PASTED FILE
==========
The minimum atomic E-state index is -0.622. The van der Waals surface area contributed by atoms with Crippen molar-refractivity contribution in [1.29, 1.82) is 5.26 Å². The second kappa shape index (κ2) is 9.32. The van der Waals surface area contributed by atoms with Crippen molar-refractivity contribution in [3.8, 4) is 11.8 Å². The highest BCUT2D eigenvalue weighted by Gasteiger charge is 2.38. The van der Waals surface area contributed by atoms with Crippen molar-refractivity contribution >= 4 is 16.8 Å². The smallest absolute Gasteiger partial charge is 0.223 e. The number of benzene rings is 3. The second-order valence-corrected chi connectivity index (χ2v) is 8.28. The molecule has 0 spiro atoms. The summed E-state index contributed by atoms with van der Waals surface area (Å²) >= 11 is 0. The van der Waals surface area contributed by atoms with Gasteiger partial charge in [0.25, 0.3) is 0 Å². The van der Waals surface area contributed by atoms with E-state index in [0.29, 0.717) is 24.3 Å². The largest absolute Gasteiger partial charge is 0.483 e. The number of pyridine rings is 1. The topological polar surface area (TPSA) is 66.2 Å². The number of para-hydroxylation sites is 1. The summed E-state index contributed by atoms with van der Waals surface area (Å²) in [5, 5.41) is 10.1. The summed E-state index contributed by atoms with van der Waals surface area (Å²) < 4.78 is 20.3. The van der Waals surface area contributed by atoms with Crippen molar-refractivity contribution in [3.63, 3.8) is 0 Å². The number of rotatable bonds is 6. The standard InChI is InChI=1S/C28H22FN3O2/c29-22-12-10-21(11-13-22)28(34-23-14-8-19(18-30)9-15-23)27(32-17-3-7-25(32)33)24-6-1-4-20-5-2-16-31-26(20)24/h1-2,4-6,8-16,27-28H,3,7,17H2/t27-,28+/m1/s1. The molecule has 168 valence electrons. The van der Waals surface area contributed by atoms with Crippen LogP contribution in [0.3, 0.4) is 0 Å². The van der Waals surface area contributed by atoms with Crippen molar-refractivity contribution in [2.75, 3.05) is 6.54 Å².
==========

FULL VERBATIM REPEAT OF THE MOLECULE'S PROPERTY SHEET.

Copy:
The minimum atomic E-state index is -0.622. The van der Waals surface area contributed by atoms with Crippen molar-refractivity contribution in [1.29, 1.82) is 5.26 Å². The second kappa shape index (κ2) is 9.32. The van der Waals surface area contributed by atoms with Crippen molar-refractivity contribution in [3.8, 4) is 11.8 Å². The highest BCUT2D eigenvalue weighted by Gasteiger charge is 2.38. The van der Waals surface area contributed by atoms with Crippen molar-refractivity contribution >= 4 is 16.8 Å². The smallest absolute Gasteiger partial charge is 0.223 e. The number of benzene rings is 3. The second-order valence-corrected chi connectivity index (χ2v) is 8.28. The molecule has 0 spiro atoms. The summed E-state index contributed by atoms with van der Waals surface area (Å²) >= 11 is 0. The van der Waals surface area contributed by atoms with Gasteiger partial charge in [0.25, 0.3) is 0 Å². The van der Waals surface area contributed by atoms with E-state index in [0.29, 0.717) is 24.3 Å². The largest absolute Gasteiger partial charge is 0.483 e. The number of pyridine rings is 1. The topological polar surface area (TPSA) is 66.2 Å². The number of para-hydroxylation sites is 1. The summed E-state index contributed by atoms with van der Waals surface area (Å²) in [5, 5.41) is 10.1. The summed E-state index contributed by atoms with van der Waals surface area (Å²) < 4.78 is 20.3. The van der Waals surface area contributed by atoms with Crippen molar-refractivity contribution in [3.63, 3.8) is 0 Å². The number of rotatable bonds is 6. The standard InChI is InChI=1S/C28H22FN3O2/c29-22-12-10-21(11-13-22)28(34-23-14-8-19(18-30)9-15-23)27(32-17-3-7-25(32)33)24-6-1-4-20-5-2-16-31-26(20)24/h1-2,4-6,8-16,27-28H,3,7,17H2/t27-,28+/m1/s1. The molecule has 168 valence electrons. The van der Waals surface area contributed by atoms with Crippen LogP contribution in [0.3, 0.4) is 0 Å². The van der Waals surface area contributed by atoms with Crippen molar-refractivity contribution in [2.75, 3.05) is 6.54 Å².